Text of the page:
Dubai Municipality cracks down on levels of glass used in new building façades
It was announced yesterday at the EnviroCities 2010 conference in Dubai that a new federal green building code will put limits on the level of glass used in a new building’s facade. Due to be implemented in 2014, Dubai Municipality will be leading the way, ensuring that all government buildings will meet the new criteria from the beginning of next year.
Speaking at the conference on Sunday, Eisa Al Maidour, Dubai Municipality’s Assistant Director General for the Engineering and Planning Sector, said: “The next three years are a trial period to make sure we have enough materials and the code does not affect the market. We thought about making this transition period just one year by decided it was too short.”
The new code states that buildings in the city will need to limit the use of glass used in facades to 60%, or else provide shade in order to decrease the demand for internal cooling. Al Maidour explains: “If you have to use more due to certain circumstances, you will have to shade them or face them to north where you don’t have much sunlight.”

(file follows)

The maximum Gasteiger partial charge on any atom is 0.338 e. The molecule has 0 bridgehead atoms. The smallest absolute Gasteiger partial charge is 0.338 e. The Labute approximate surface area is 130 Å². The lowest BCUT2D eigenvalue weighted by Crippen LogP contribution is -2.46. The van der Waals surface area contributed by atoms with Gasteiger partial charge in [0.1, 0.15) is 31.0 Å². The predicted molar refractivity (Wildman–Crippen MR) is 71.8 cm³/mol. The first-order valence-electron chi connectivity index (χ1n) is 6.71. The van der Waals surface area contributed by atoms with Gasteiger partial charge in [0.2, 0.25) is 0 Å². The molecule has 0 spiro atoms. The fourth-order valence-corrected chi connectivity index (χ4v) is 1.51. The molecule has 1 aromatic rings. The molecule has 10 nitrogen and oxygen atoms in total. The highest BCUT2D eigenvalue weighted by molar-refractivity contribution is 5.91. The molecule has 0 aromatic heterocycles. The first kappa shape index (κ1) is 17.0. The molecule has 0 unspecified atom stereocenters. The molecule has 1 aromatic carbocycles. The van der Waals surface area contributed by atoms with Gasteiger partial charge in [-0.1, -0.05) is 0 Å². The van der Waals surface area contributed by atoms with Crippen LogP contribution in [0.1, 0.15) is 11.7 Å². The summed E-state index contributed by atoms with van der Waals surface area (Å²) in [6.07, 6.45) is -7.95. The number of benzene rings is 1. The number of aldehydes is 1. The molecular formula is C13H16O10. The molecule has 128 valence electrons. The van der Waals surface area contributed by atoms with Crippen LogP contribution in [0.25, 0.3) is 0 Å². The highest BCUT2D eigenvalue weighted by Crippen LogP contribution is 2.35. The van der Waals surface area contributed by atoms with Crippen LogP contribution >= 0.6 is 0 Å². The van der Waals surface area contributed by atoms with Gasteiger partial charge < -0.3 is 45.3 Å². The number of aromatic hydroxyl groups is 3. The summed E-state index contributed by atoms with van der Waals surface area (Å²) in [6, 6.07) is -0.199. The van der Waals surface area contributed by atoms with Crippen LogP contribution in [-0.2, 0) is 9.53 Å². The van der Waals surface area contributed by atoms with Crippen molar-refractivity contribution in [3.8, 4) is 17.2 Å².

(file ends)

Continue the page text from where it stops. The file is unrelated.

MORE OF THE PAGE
The Department of Municipal Affairs of Abu Dhabi is looking to limit glass use in facades to 30%, with a performance-based approach meaning designs which do feature 100% glass facades must prove that solar gain is limited to the level of a 30% design.
The United Arab Emirates has risen as an architectural playground over the last few years, with fantastical glass sculptures such as the Burj Khalifa, Dubai Pearl and Pentominium set to change the city's skyline irrevocably. Now the tide appears to be turning, with a much stronger focus on the sustainable elements of design and again, the UAE is keen to lead the way with its strengthened building codes.
There are plans for stricter regulations on water and waste management, as Al Maidour continued: “Realising the pressures of urban development boom, the UAE has given much importance to apply sustainable solutions including transforming the city areas into green, which in turn will reduce the impact of carbon emission and protect the environment.”